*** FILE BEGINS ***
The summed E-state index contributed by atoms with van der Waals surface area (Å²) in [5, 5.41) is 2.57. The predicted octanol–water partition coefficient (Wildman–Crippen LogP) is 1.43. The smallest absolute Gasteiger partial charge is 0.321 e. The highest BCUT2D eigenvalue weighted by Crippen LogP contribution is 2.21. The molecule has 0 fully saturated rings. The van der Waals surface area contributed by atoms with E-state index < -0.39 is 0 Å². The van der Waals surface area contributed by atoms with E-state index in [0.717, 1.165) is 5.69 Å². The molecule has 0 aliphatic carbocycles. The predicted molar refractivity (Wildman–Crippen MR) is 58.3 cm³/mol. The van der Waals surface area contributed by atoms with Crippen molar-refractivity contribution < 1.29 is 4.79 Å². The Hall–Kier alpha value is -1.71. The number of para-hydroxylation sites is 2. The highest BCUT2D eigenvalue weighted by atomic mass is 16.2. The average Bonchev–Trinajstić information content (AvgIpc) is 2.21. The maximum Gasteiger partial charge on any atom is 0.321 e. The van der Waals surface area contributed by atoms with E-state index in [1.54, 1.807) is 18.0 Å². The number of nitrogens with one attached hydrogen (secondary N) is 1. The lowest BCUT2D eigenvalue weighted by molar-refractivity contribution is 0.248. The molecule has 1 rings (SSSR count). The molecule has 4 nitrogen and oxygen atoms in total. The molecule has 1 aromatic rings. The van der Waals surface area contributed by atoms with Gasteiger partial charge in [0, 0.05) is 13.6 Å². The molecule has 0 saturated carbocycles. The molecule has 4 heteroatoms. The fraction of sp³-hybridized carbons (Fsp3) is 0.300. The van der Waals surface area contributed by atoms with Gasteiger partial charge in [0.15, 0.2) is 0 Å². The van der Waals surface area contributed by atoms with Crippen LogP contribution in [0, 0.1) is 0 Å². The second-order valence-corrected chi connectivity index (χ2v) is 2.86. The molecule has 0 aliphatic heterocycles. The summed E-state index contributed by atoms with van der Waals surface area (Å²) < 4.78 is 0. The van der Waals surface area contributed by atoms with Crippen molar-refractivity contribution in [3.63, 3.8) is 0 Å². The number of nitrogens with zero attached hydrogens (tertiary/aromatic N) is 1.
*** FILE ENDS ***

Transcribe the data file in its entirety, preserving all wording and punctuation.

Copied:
The summed E-state index contributed by atoms with van der Waals surface area (Å²) in [5, 5.41) is 2.57. The predicted octanol–water partition coefficient (Wildman–Crippen LogP) is 1.43. The smallest absolute Gasteiger partial charge is 0.321 e. The highest BCUT2D eigenvalue weighted by Crippen LogP contribution is 2.21. The molecule has 0 fully saturated rings. The van der Waals surface area contributed by atoms with E-state index < -0.39 is 0 Å². The van der Waals surface area contributed by atoms with E-state index in [0.717, 1.165) is 5.69 Å². The molecule has 0 aliphatic carbocycles. The predicted molar refractivity (Wildman–Crippen MR) is 58.3 cm³/mol. The van der Waals surface area contributed by atoms with Crippen molar-refractivity contribution < 1.29 is 4.79 Å². The Hall–Kier alpha value is -1.71. The number of para-hydroxylation sites is 2. The highest BCUT2D eigenvalue weighted by atomic mass is 16.2. The average Bonchev–Trinajstić information content (AvgIpc) is 2.21. The maximum Gasteiger partial charge on any atom is 0.321 e. The van der Waals surface area contributed by atoms with E-state index in [1.54, 1.807) is 18.0 Å². The number of nitrogens with one attached hydrogen (secondary N) is 1. The lowest BCUT2D eigenvalue weighted by molar-refractivity contribution is 0.248. The molecule has 1 rings (SSSR count). The molecule has 4 nitrogen and oxygen atoms in total. The molecule has 1 aromatic rings. The van der Waals surface area contributed by atoms with Gasteiger partial charge in [0, 0.05) is 13.6 Å². The molecule has 0 saturated carbocycles. The molecule has 4 heteroatoms. The fraction of sp³-hybridized carbons (Fsp3) is 0.300. The van der Waals surface area contributed by atoms with Gasteiger partial charge in [0.15, 0.2) is 0 Å². The van der Waals surface area contributed by atoms with Crippen LogP contribution in [0, 0.1) is 0 Å². The second-order valence-corrected chi connectivity index (χ2v) is 2.86. The molecule has 0 aliphatic heterocycles. The summed E-state index contributed by atoms with van der Waals surface area (Å²) < 4.78 is 0. The van der Waals surface area contributed by atoms with Crippen molar-refractivity contribution in [3.63, 3.8) is 0 Å². The number of nitrogens with zero attached hydrogens (tertiary/aromatic N) is 1.